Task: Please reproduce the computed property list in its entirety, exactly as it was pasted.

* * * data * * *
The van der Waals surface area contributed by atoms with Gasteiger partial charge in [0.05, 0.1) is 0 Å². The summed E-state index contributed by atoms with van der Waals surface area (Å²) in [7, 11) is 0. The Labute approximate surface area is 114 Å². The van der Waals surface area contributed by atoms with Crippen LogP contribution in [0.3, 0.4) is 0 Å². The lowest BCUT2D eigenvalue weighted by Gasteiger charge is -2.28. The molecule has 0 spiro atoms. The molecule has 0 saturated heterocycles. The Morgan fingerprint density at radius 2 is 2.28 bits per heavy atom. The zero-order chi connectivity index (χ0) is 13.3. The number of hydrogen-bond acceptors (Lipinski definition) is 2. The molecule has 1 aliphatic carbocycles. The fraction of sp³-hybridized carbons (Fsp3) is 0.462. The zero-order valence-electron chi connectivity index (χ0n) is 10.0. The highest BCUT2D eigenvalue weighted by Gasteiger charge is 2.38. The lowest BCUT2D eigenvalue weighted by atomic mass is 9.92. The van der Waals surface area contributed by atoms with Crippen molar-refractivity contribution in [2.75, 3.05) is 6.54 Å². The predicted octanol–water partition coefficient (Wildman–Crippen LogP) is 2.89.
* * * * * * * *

The van der Waals surface area contributed by atoms with Gasteiger partial charge in [0.05, 0.1) is 0 Å². The summed E-state index contributed by atoms with van der Waals surface area (Å²) in [7, 11) is 0. The Labute approximate surface area is 114 Å². The van der Waals surface area contributed by atoms with Crippen LogP contribution in [0.3, 0.4) is 0 Å². The lowest BCUT2D eigenvalue weighted by Gasteiger charge is -2.28. The molecule has 0 spiro atoms. The molecule has 0 saturated heterocycles. The Morgan fingerprint density at radius 2 is 2.28 bits per heavy atom. The zero-order chi connectivity index (χ0) is 13.3. The number of hydrogen-bond acceptors (Lipinski definition) is 2. The molecule has 1 aliphatic carbocycles. The fraction of sp³-hybridized carbons (Fsp3) is 0.462. The zero-order valence-electron chi connectivity index (χ0n) is 10.0. The highest BCUT2D eigenvalue weighted by Gasteiger charge is 2.38. The lowest BCUT2D eigenvalue weighted by atomic mass is 9.92. The van der Waals surface area contributed by atoms with Crippen molar-refractivity contribution in [2.75, 3.05) is 6.54 Å². The predicted octanol–water partition coefficient (Wildman–Crippen LogP) is 2.89.